(As a side remark: there was a time when men and women were so biologically indistinguishable that only superficial mannerisms seemed to separate people; even then gender wasn't male-female but so wide that the LGBTQIA+ movement seems to be the only portal to the past despite being so radically different to the past iterations of genders being more than male-female. Withal, most of human culture must be noted as Matriarchal or more pro-women way before the advent of civilizations like Sumer and the heroic age of Greece which started the shift towards a Patriarchal culture. Regardless, gender as a concept was radically different than our preconceptions; peck, gender was radically different in the feudal era alone to the Capitalist epoch. However, the point isn't to quibble on the past but to fight for a future that doesn't include the modern iterations of gender and the disgusting crass of Capital. If they can be overcome, then the future shall lend itself to a liberatory path and the supersession of gender, in our understanding, in its current form to more freer and nonrestrictive forms.)
- Concrete -
Upon here we see how limited the liberal feminist movement is, both in theory and practice. And to repeat the project is to make farce of their eventual tragedies when they did exact their reactionary character unto the World. Wherewith, we can see how the Proletarian Feminist movement had shined brightly wherever it had gone through, from failure to success. In where it succeeded, it created freedoms for the working women and the proletariat as a whole as they were equally concerned with ending suffering for all workers; in where it failed, they often gift us many insights of which we can learn from on building a feminist and proletarian future. Nowhere in the liberal feminist movement do we see an end to all suffering except in the proletarian feminist movement.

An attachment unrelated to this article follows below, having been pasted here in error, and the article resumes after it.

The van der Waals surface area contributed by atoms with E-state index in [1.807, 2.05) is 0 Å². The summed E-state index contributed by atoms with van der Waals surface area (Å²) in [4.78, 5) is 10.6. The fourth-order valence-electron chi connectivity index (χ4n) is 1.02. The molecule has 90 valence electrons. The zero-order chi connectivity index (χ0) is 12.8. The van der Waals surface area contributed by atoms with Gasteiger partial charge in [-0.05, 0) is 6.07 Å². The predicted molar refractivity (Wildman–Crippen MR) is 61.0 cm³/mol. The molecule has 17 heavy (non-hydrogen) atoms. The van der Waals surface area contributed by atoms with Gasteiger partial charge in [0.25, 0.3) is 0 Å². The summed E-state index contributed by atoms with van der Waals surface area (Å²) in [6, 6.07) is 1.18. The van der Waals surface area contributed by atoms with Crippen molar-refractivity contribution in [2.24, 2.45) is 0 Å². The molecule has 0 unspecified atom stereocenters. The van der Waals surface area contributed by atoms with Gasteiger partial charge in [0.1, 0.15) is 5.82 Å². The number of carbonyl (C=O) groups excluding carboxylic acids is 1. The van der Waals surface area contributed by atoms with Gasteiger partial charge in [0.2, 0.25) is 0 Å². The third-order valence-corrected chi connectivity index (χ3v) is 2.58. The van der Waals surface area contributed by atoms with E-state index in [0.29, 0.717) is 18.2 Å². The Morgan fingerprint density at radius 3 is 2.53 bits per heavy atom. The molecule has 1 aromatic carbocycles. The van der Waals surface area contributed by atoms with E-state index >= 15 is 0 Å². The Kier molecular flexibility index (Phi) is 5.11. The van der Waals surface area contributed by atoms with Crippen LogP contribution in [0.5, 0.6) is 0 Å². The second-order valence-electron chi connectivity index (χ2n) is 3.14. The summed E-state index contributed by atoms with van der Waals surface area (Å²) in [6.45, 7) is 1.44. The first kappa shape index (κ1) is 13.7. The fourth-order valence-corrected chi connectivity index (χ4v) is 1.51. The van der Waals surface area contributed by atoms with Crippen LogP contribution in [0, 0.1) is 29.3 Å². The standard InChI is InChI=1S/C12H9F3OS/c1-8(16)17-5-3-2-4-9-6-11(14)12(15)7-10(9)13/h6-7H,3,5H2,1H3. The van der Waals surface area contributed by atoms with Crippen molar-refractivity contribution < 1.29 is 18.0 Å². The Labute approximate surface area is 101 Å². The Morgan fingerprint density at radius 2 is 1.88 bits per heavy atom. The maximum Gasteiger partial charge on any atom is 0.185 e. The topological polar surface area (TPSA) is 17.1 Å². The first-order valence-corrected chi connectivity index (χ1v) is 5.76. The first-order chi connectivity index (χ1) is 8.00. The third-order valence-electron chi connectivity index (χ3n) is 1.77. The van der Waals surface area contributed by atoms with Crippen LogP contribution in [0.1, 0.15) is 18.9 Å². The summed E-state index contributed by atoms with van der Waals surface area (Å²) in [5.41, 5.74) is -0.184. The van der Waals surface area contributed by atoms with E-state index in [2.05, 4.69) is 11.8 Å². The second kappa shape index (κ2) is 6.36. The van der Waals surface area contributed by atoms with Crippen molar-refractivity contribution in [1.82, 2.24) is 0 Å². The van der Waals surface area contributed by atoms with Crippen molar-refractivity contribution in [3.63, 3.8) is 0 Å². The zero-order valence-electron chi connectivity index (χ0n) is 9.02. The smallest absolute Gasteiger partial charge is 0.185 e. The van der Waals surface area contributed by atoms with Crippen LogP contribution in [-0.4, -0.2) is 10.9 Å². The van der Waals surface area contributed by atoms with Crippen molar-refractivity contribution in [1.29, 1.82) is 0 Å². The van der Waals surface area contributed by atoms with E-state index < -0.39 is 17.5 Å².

As it is now, the liberal feminists now are trying to erase and whitewash the many victories gained by all sects of feminism, including that of the proletariat sect. Not only that, the liberal feminists are branding themselves as simply feminists and trying to pacify the intersectionality movement of which it seeks to whitewash and become head honchos in. Not only that, but proudly stealing the victories gained by LGBTQIA+ peoples and proletarian feminists alike; indeed, they only envision a more legally equal society but care little of socio-economic divisions. To call for legal equality but be so afraid when a female asks for an end to patriarchal culture and Capitalism which props it up and uses it as a convenient weapon to subordinate all non-males. Indeed: hypocrisy of the highest kind, if we are to grant them any credence to wanting to end all forms of oppression.
Now this post obviously could've lended itself to critique even radical feminism and its focus on women's only struggles, reformist attitudes which reflects the liberal feminist's legalism struggles, anti-Marxism in certain sections and the theoretical soupy mess it has to even ask females on how to tear down patriarchy. But a post for another time, for which the authors below can help set you straight on these issues. (As I believe they possess more knowledge and more clarity on the matter, even on the liberal feminist matter as well!) Withal, tomorrow's post will contain several contest entries I've been meaning to get into and the start-end blurbs will be there as always; 'till then, na zdrowie!